Počet záznamů: 1  

Origin of a boreal birch bog woodland and landscape development on a warm low mountain summit at the Carpathian–Pannonian interface

  1. 1.
    0464895 - GLU-S 2017 RIV GB eng J - Článek v odborném periodiku
    Gálová, A. - Hájková, Petra - Čierniková, M. - Petr, L. - Hájek, M. - Novák, J. - Rohovec, Jan - Jamrichová, Eva
    Origin of a boreal birch bog woodland and landscape development on a warm low mountain summit at the Carpathian–Pannonian interface.
    Holocene. Roč. 26, č. 7 (2016), s. 1112-1125. ISSN 0959-6836
    Institucionální podpora: RVO:67985831 ; RVO:67985939
    Klíčová slova: charcoal * lake sediment * macrofossil * peat chemistry * phytogeography * pollen
    Kód oboru RIV: DB - Geologie a mineralogie; EH - Ekologie - společenstva (BU-J)
    Impakt faktor: 2.324, rok: 2016

    Hilly regions along the Western Carpathian–Pannonian border are phytogeographically important, but their vegetation history remains largely unknown. We analysed two peat cores of Late Glacial origin from a bog woodland in the Malé Karpaty Mts (SW Slovakia) using plant macrofossil, pollen, peat chemistry and charcoal analyses to trace local successional patterns, regional vegetation development and occurrence of rare species. The small distance between the two profiles situated within homogeneous vegetation enabled us to explore small-scale differences in local vegetation history. The sediment started to accumulate at the end of the Allerød (ca. 12950 cal. yr BP), when a shallow oligotrophic/mesotrophic lake with macrophytes developed. Open pine-birch forests dominated in the landscape. During the early Holocene, the lake was infilled, mire vegetation appeared and broad-leaved forests spread in the surroundings. Two fire events indicated by increases in number of macroscopic charcoal particles were recorded. The first one, which occurred at the end of the Late Glacial, was found only in one of the profiles, while the second one affected entire mire and probably caused a hiatus spanning the middle and late Holocene. Fagus started to spread no later than 5800 cal. yr BP. Open mire vegetation reappeared after the fire (ca. 400 cal. yr BP). During the 19th century, the mire was overgrown by a birch bog woodland. The two profiles showed basically the same successional patterns, but some local events and occurrences of rare species (Potamogeton alpinus, Potamogeton praelongus, Scorpidium scorpioides and Pleurospermum austriacum) were traced only in one of them.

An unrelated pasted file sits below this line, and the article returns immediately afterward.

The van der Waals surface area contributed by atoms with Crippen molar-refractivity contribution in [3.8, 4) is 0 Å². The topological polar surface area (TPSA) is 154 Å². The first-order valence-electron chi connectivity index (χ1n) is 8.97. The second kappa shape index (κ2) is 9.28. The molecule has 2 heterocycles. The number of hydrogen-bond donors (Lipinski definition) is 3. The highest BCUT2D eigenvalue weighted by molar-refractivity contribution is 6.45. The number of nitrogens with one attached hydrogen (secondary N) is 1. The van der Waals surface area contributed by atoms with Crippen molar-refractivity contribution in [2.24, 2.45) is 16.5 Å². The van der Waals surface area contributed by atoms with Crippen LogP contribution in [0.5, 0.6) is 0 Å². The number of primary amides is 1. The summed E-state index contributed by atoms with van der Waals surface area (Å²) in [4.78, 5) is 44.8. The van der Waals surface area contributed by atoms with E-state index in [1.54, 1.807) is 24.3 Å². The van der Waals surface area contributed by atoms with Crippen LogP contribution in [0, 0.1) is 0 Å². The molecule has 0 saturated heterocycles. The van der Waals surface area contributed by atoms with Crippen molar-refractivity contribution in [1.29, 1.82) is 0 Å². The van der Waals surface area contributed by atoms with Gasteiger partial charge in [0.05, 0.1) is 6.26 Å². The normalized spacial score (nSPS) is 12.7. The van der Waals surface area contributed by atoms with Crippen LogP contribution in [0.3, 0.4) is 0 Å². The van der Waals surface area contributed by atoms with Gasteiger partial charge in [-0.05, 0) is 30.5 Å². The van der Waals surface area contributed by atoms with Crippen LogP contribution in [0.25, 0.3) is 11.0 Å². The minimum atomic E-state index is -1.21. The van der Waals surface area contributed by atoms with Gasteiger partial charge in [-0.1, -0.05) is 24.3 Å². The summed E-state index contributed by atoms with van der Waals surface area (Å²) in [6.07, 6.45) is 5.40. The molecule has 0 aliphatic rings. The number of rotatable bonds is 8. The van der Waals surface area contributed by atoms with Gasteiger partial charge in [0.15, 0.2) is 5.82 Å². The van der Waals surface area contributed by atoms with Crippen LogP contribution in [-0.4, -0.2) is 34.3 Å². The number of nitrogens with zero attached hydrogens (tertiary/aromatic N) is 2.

Trvalý link: http://hdl.handle.net/11104/0263644